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A bunion (hallux valgus) is a progressive deviation of the big toe towards the second toe and development of a knot on the ball of the big toe. This inherited deformity is very common and effects women more than men. Bunons occur can occur at any stage of life, but are more common in those over 50 years of age.

The cause is due to an imbalance of the tendons attached to the base of the big toe. Like reigns on a horse, if one reign is pulled tighter than the other, the horse turns. Similarly, the inherited discrepancy of tension between the two sides of the great toe gradually cause the toe to drift towards the second toe.

Development of a bunion is primarily genetic and prevention is aimed at reducing the forces causing the big toe to lean towards the second; such as avoidance of narrow toed shoes.

Treatment options involve accommodative padding, wide shoes to reduce the pressure against the ball of the big toe, or surgery.

Surgical treatment varies widely by physician, as does the level of mobility allowed after surgery. Also, the actual techniques used to correct the bunion can also vary by provider and can alter the amount of mobility permitted in the post-operative period.

bunion xray

Most bunion surgeries are performed as an outpatient, where the patient arrives to the hospital or surgical center, has the procedure, and goes home all in the same day. The surgery is also frequently performed under IV sedation, also called "twilight anesthesia". This involves insertion of an intravenous (IV) line into the arm or hand. Medications to make the patient dose off to sleep will then be administered allowing pain free injection of local anesthetic into the surgical site. The patient does not feel the injections, does not inhale gas, have a tube down their throat, nor do they experience the nausea and vomiting often associated with a general anesthetic.

The surgery takes an average of 30-60 minutes. Depending upon the severity of the bunion, the amount of activity permitted after the surgery may range from walking in a removable walking boot to a below knee cast, complete nonweight bearing, and use of crutches.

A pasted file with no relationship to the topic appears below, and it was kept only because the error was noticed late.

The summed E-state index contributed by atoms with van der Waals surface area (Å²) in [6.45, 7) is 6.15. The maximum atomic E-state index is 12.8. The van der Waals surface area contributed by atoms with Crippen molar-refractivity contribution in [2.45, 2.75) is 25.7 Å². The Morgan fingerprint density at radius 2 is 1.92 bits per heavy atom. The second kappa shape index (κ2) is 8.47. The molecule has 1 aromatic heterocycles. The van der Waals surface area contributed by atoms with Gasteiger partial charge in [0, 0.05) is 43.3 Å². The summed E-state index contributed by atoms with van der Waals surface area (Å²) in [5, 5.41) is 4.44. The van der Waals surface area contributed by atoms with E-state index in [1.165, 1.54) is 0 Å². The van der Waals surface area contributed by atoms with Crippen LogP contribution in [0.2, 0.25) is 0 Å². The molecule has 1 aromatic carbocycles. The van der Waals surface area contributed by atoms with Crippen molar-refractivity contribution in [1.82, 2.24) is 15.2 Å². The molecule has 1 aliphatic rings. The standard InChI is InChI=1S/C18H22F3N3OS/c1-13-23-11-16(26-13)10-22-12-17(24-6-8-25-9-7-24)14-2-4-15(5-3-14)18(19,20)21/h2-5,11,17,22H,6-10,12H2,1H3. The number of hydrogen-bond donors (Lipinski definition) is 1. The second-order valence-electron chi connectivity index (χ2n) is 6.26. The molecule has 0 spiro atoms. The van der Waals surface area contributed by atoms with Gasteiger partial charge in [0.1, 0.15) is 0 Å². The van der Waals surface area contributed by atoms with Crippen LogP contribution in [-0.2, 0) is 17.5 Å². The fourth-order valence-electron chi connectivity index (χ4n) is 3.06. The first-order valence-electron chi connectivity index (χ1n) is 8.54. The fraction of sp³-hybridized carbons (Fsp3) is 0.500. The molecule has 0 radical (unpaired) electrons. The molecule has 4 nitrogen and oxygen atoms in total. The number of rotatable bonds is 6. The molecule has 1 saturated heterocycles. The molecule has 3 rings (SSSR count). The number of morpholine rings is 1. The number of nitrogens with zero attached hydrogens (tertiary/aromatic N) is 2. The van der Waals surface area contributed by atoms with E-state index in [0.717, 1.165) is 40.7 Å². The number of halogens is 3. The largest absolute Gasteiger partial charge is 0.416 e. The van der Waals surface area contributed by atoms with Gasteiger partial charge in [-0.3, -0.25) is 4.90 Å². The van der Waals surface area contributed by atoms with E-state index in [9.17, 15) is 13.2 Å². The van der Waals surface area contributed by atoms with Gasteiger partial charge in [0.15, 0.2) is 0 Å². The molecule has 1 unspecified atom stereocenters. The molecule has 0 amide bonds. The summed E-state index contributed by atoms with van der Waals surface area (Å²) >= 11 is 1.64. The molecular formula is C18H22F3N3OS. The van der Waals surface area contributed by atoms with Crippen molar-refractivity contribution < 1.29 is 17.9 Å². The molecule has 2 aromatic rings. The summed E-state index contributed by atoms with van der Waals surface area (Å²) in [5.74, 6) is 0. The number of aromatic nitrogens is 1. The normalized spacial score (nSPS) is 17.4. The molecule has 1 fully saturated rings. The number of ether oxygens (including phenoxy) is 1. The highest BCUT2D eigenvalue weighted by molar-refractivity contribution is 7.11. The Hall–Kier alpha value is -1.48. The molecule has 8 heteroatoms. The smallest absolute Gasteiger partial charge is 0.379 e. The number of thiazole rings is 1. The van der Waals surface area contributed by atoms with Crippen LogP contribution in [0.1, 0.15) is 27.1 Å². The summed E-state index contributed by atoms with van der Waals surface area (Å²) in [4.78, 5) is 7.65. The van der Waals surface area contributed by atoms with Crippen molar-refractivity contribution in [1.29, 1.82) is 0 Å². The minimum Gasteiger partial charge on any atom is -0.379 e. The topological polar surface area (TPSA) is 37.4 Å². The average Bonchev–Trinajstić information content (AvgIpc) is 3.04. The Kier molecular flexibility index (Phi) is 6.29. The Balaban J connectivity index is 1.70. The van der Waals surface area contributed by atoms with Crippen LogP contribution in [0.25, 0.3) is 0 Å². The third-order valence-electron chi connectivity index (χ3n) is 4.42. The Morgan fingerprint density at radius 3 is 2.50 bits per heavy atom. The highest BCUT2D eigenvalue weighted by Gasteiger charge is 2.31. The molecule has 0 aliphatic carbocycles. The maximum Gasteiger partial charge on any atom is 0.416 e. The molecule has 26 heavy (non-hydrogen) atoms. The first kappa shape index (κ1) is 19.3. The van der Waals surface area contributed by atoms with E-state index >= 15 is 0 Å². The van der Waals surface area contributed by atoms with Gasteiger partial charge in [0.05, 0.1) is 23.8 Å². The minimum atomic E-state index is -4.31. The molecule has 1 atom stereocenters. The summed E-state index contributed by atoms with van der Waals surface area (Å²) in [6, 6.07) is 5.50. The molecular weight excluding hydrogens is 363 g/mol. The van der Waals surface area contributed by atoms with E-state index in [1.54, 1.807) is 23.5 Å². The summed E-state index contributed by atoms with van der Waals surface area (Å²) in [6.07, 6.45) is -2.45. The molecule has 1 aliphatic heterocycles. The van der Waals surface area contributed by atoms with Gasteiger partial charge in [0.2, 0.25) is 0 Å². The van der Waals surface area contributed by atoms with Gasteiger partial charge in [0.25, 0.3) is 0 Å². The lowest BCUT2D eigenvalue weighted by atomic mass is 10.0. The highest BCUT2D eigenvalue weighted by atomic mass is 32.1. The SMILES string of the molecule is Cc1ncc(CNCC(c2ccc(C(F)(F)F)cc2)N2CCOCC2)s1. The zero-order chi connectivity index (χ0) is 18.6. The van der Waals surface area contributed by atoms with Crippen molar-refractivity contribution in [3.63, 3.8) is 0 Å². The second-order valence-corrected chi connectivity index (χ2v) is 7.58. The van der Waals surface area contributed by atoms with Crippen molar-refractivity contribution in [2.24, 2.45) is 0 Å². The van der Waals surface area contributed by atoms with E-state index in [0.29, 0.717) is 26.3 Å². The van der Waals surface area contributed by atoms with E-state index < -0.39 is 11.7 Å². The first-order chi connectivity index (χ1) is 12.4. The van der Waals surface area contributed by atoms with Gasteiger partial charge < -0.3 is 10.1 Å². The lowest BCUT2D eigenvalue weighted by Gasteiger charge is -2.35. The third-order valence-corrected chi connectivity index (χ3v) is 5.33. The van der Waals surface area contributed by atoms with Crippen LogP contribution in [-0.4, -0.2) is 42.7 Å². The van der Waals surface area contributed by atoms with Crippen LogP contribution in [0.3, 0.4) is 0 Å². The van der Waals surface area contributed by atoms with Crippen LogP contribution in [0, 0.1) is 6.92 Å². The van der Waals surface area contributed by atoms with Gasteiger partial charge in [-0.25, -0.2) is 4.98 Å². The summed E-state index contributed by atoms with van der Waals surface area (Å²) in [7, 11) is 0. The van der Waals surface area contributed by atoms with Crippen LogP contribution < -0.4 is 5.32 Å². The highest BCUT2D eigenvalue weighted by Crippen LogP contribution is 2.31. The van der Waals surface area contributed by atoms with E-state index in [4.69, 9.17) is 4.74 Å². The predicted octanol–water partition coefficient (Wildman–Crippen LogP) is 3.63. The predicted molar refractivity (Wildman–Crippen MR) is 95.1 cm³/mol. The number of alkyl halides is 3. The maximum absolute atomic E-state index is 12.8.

Typically, bunion surgery involves use of a walking boot, where the patient is allowed to walk on a limited basis beginning the same day of surgery. This involves walking to the restroom, kitchen, car, etc. Prolonged walking or standing is not advised. Primary bone healing occurs in 4-6 weeks, and may extend to 8 weeks for smokers. The patient is allowed to return to a large tennis shoe at about four weeks, pending everything looks good both clinically and on x-ray. The foot will continue to be wrapped with a compressive wrap in the shoe for up to two more months to minimize swelling.

During the first four weeks after surgery, the bones are healing, but not fully healed. Like glue partially dried, the bones that were corrected are fragile. If the foot is not sufficiently splinted or stabilized, and should the foot be jarred or a toe be stubbed, the surgical site can become dislodged and positioned out of alignment, resulting in a return of the deformity, continued pain, or a return to the operating room for repairs.
Virtually all insurance plans cover elective bunion surgery and verification of benefits for this surgery is performed prior to your surgery.


If you suffer from foot pain, give us a call at 270-684-5252. Treatment options are available!


Dr Block is an excellent podiatrist. The staff is friendly and very professional.

John H